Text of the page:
Aside from their 11-inch model that's shipping in the U.S. this month, Sony also brought out their full-HD 27-inch version. Less notable was a full line of updated Bravia flat-panels that will be hitting stores this spring.
The 27-inch version is a ridiculous 10-millimeters thin, with 1980x1080 resolution and an equally ridiculous 1,000,000:1 contrast ratio. For more on the technology behind OLEDs and the other thin-panel technologies dominating this year's TV landscape, read our report from the current issue of PopSci here.
Sony was also demonstrating a prototype of their work with Near Field Communication in the form of the "Transfer Jet" a wireless pad that can transfer data from cameras, camcorders, MP3 players or any other Near Field capable devices at 375 Mbits/sec—fast enough for streaming HD video to a media center PC in real time. Low-bandwidth Near Field Communication is already well developed (read more here), but Sony expects high-speed applications to hit in 2009.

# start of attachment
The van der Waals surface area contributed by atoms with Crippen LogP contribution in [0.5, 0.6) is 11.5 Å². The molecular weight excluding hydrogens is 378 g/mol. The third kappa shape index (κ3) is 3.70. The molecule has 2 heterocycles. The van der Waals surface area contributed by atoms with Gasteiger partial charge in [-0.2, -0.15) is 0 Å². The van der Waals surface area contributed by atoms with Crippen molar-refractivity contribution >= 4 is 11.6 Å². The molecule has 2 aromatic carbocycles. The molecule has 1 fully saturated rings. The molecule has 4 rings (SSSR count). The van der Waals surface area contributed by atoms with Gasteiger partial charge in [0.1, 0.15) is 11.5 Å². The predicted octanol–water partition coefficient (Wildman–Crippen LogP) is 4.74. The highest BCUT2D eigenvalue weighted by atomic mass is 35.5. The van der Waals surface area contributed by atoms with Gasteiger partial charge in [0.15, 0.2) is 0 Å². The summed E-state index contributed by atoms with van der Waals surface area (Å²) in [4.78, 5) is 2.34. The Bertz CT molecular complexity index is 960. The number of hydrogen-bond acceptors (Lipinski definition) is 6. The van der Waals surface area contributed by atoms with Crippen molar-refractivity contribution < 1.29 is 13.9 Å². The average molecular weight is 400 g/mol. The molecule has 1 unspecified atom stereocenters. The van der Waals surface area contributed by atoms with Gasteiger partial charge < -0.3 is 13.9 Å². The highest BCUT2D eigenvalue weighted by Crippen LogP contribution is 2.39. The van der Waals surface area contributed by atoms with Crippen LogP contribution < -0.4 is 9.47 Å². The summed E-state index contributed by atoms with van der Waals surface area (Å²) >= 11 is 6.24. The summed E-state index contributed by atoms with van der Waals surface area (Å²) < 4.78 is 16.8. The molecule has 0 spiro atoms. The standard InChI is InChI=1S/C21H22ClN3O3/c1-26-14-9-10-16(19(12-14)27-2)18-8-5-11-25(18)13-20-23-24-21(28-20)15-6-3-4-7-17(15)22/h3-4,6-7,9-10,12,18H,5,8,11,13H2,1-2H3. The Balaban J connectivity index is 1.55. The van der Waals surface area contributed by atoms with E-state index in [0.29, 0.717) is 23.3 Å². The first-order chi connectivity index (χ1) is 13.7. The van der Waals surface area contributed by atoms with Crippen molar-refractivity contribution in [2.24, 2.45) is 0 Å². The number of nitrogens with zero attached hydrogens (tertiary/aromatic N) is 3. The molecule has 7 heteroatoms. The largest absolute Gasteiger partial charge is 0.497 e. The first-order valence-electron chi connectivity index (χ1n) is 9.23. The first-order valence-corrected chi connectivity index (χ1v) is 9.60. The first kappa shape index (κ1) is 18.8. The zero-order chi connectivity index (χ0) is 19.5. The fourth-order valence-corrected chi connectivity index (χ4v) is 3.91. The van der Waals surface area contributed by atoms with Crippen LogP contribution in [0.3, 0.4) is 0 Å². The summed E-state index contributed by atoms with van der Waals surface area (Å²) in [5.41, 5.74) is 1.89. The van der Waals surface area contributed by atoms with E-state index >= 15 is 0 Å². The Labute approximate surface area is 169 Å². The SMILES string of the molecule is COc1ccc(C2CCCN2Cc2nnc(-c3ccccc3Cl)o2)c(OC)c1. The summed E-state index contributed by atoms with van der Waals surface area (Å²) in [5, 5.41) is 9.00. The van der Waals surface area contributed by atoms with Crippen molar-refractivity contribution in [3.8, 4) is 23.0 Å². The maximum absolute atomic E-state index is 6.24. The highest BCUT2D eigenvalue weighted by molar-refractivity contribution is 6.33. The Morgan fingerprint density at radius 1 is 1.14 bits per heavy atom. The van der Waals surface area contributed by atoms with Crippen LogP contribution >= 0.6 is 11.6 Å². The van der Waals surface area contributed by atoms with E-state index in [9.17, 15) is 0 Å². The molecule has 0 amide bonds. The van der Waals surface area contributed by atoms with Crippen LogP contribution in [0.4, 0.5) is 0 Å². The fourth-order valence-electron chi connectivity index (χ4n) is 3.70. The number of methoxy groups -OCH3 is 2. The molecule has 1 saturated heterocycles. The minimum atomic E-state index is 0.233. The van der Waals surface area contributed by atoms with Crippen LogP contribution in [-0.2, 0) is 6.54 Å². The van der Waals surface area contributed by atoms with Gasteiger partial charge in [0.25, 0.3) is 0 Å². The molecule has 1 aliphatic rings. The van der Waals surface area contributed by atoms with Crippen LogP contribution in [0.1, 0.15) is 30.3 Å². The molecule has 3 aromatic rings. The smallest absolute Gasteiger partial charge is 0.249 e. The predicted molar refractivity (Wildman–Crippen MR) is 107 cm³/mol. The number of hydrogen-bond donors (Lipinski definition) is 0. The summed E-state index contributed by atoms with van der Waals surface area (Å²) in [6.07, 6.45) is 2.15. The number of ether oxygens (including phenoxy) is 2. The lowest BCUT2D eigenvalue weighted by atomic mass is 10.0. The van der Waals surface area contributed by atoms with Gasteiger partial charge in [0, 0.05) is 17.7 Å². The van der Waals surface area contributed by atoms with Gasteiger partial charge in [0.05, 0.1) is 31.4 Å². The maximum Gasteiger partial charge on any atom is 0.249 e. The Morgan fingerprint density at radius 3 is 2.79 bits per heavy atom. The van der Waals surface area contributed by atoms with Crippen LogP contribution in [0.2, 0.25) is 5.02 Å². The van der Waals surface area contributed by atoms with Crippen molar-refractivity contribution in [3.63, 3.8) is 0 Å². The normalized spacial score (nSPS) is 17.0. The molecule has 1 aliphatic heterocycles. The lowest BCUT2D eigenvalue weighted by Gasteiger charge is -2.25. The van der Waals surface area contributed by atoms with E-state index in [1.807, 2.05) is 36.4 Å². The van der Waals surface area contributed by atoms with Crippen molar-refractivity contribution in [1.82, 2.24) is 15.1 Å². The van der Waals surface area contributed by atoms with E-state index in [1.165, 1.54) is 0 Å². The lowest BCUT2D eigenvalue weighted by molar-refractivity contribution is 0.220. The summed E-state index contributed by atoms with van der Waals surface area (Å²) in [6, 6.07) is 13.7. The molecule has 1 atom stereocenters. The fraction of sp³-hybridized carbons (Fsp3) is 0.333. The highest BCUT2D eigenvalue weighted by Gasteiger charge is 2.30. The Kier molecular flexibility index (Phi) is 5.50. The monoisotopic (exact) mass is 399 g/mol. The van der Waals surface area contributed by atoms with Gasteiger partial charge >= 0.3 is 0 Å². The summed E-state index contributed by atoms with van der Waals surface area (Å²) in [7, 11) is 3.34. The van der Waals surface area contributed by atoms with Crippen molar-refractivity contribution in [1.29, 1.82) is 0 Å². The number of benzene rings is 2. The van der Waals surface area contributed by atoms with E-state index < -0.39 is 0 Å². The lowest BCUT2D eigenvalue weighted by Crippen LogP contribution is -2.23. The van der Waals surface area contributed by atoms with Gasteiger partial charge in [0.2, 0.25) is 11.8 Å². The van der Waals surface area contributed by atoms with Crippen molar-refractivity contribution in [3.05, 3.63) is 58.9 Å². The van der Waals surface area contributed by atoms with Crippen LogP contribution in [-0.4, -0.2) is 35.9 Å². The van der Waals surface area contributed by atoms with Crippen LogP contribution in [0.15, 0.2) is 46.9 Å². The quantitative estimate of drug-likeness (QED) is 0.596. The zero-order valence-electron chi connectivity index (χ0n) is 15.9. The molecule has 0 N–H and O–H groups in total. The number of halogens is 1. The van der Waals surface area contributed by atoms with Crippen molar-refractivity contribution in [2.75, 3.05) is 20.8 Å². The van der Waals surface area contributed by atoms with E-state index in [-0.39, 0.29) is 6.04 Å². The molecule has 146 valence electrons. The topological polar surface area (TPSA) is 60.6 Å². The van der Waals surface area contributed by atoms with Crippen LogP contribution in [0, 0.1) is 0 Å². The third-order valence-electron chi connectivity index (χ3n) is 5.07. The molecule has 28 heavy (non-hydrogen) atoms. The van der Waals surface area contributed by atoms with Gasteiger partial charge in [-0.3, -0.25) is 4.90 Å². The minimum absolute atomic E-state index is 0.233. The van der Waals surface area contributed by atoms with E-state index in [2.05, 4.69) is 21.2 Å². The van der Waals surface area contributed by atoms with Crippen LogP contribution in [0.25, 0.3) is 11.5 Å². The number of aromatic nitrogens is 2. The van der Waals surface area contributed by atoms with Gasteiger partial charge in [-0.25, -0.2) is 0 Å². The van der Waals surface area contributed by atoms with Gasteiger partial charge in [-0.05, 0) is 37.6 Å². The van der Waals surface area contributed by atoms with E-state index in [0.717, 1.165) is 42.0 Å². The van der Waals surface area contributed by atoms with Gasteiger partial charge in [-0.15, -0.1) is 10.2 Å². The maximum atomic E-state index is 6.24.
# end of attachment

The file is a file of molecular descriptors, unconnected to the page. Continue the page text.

Having been deemed sufficiently worthwhile to be removed from the Japan-only category, the truly weird Rolly portable music speaker system is officially coming to the U.S. this year. Stream your tunes to the Rolly, and watch it dance and spin to the beat.
Also on display was Sony's new face-recognition support found in their new line of Handycams—the first camcorders to feature the technology. After spotting faces, the camera controls exposure and focus to keep them in clear detail, even as they move throughout the shot. The facially-aware Handycams will be available in March. For more on the tech, see our explanation here.
Last but not least is the Mylo 2—the successor to the first Mylo released last year. Sony and Nokia are really the only two putting weight into the Wi-Fi-equipped portable Internet device category (Nokia's latest is the N810), which are notable for their lack of a mobile data network. The Mylo 2 adds a high-res touchscreen, a 1.3MP camera, support for third-party widgets (seen here).
Check out our ongoing CES reports here, including more booth tours from all the heavy hitters. —John Mahoney
Five amazing, clean technologies that will set us free, in this month's energy-focused issue. Also: how to build a better bomb detector, the robotic toys that are raising your children, a human catapult, the world's smallest arcade, and much more.